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McLean Youth Soccer

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Staff Spotlight - Clyde Watson

There are few people more well-known in the DMV soccer community than Clyde Watson.

Currently MYS’s Technical Director, his career has spanned a handful of different roles — from playing and coaching at the professional level to working with young players like his current U12s — and as a result, Clyde has impacted the lives of hundreds of players and coaches alike.

His teams have brought home numerous elite trophies, sent players off to prestigious collegiate programs, and are renowned for their success around the country. But coaching was not his original plan.

“I didn’t think [coaching] was something I would pursue, but it’s something that I’ve always done and always enjoyed doing,” he said.

His journey to the sidelines began in Guyana, where he was born and grew up around the game.

“For as long as I can remember, myself and my brothers, we always played soccer. I couldn’t tell you when it actually started, but we played forever. And basically we all played in the same club and matriculated through the various divisions.”

By the age of 14 he was playing in the top division in his area. Within a couple years, he was scouted by the Clemson University coach and joined the team at only 16 and a half. Including himself, the team was almost entirely made up of international players.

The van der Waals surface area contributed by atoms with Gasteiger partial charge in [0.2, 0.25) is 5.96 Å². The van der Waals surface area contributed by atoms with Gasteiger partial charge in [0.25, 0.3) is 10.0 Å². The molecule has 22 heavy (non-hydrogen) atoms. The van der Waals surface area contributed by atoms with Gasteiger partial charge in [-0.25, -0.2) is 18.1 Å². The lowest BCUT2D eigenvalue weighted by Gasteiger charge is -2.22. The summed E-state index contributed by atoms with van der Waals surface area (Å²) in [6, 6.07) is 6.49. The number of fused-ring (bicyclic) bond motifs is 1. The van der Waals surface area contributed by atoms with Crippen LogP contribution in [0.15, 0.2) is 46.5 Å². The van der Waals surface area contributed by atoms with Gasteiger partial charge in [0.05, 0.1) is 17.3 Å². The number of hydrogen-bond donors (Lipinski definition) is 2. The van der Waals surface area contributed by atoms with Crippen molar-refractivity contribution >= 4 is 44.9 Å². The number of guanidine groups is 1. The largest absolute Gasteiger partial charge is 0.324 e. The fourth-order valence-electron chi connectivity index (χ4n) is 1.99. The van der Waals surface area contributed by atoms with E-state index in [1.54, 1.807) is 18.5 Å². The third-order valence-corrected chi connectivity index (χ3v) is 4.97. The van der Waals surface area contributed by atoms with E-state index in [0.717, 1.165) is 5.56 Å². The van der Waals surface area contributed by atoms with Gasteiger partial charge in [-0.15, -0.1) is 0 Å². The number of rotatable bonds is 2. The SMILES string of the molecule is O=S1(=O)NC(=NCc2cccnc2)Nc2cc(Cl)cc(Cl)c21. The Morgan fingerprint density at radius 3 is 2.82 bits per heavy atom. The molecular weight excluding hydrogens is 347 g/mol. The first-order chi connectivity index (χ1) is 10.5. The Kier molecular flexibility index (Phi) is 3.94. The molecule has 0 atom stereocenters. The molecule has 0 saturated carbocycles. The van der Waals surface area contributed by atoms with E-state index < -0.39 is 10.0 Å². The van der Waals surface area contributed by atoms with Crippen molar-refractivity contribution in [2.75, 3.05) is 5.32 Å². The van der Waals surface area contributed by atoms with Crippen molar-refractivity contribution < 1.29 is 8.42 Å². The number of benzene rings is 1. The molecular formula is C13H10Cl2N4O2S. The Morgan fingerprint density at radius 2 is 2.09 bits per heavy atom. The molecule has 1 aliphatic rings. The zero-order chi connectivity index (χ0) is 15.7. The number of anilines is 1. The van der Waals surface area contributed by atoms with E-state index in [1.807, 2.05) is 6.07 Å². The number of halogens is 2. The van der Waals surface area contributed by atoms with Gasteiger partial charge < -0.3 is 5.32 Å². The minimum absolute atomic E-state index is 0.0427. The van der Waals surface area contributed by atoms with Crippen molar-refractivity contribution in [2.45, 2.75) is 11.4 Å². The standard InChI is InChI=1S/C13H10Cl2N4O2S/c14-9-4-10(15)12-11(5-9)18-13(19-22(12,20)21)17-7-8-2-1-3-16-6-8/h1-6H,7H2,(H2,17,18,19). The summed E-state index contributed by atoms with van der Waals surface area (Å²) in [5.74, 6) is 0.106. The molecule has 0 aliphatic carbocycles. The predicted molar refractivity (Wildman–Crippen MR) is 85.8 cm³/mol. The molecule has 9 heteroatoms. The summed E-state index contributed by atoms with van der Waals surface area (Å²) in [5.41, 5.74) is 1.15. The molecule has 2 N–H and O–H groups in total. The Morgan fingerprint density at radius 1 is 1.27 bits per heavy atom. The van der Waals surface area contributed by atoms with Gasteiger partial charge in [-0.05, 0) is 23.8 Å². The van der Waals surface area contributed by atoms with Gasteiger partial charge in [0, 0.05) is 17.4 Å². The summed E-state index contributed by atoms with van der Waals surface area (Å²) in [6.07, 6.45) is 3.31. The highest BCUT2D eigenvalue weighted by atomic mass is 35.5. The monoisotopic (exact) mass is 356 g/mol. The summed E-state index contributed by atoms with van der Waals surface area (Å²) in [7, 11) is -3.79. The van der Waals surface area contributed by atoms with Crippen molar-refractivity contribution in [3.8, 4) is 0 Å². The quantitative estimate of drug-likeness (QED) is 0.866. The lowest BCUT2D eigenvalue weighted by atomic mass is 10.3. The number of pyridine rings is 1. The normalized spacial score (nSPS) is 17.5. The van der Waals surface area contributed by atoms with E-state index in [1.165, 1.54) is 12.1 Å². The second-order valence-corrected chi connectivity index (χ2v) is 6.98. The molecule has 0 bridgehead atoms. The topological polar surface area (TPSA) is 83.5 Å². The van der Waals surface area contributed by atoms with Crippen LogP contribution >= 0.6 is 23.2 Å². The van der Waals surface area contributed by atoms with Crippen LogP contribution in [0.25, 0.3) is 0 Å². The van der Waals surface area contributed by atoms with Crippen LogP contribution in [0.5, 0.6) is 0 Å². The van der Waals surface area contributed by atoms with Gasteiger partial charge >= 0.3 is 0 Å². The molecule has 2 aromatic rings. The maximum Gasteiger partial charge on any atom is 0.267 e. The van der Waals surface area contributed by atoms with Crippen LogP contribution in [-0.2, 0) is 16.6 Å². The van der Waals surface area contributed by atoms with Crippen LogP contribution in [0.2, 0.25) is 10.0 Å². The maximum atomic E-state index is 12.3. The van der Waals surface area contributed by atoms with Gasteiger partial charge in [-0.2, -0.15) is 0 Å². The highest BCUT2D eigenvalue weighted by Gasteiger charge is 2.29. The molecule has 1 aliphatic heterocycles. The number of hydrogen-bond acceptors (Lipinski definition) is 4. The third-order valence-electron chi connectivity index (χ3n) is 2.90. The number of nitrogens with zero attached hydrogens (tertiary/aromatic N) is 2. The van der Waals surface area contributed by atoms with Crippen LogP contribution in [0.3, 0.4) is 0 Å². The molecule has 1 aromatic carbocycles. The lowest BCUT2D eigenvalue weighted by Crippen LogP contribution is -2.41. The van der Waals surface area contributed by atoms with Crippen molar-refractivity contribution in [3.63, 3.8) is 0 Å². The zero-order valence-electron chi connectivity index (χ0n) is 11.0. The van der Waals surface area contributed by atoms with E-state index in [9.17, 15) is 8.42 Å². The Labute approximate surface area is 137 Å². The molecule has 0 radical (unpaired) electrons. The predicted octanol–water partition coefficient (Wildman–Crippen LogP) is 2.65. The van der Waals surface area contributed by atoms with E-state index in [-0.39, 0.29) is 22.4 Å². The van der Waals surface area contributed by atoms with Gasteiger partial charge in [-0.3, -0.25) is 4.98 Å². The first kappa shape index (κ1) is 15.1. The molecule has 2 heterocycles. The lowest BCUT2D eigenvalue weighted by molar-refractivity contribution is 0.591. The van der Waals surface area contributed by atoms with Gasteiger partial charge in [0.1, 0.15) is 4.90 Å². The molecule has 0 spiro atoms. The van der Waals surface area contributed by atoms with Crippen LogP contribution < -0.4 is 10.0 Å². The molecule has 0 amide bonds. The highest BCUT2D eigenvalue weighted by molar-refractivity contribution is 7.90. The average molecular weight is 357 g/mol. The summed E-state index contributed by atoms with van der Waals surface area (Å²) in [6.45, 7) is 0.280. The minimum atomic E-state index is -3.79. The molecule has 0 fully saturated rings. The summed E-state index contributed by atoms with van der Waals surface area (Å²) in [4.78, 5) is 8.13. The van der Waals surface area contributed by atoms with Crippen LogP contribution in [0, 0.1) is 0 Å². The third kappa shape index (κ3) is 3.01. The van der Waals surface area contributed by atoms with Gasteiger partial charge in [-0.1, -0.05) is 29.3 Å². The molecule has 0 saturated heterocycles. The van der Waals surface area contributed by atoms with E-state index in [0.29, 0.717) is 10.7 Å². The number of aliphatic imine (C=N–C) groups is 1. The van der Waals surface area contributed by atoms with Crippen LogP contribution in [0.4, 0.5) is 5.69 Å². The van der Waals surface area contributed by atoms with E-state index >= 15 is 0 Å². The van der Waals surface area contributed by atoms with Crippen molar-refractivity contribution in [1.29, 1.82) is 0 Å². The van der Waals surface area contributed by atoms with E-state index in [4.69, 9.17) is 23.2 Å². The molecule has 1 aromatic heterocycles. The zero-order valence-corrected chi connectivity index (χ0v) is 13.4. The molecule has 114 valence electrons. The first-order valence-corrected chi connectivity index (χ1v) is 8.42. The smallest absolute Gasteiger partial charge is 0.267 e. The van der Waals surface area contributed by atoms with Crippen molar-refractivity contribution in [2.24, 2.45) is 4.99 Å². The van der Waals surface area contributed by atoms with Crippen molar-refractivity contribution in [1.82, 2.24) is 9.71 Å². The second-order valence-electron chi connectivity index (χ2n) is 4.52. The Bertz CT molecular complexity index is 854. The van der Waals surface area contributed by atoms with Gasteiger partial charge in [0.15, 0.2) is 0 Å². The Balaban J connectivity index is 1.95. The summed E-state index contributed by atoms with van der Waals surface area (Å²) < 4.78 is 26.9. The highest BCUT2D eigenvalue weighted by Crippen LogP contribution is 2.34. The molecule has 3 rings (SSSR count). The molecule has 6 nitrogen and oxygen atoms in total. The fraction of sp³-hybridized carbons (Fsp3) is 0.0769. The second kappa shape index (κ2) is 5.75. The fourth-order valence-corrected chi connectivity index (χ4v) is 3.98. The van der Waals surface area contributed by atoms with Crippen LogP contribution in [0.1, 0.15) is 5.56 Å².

“That was pretty unique for the time,” he said. He and his teammates lifted the Tigers to an impressive two NCAA Final Four appearances, and — in his own words — only lost four or five games during his time there. On top of that, Clyde was named All-ACC all four years of his career.

Though his talent as a player was clear, he didn’t expect to continue playing after college. His main objective was to use his degree in geology to return home to Guyana and work in the bauxite industry. His coach at Clemson had a different idea.

“One day my coach called me into his office and he said, ‘Hey, there’s this team in New York that is interested in you.’ And I said I’m not interested. And he said, ‘Look, they’re going to fly you up for the weekend, all expenses paid, they’re going to put you up in a hotel. I think you should do it.’”

He attended the tryout in NYC during a historic snow storm, turning a weekend trip into an entire week. The snow prevented the group from playing outside so the tryout took place in a gym. Professional players from all over the world were there — and Clyde saw that he could hold his own amongst the talent.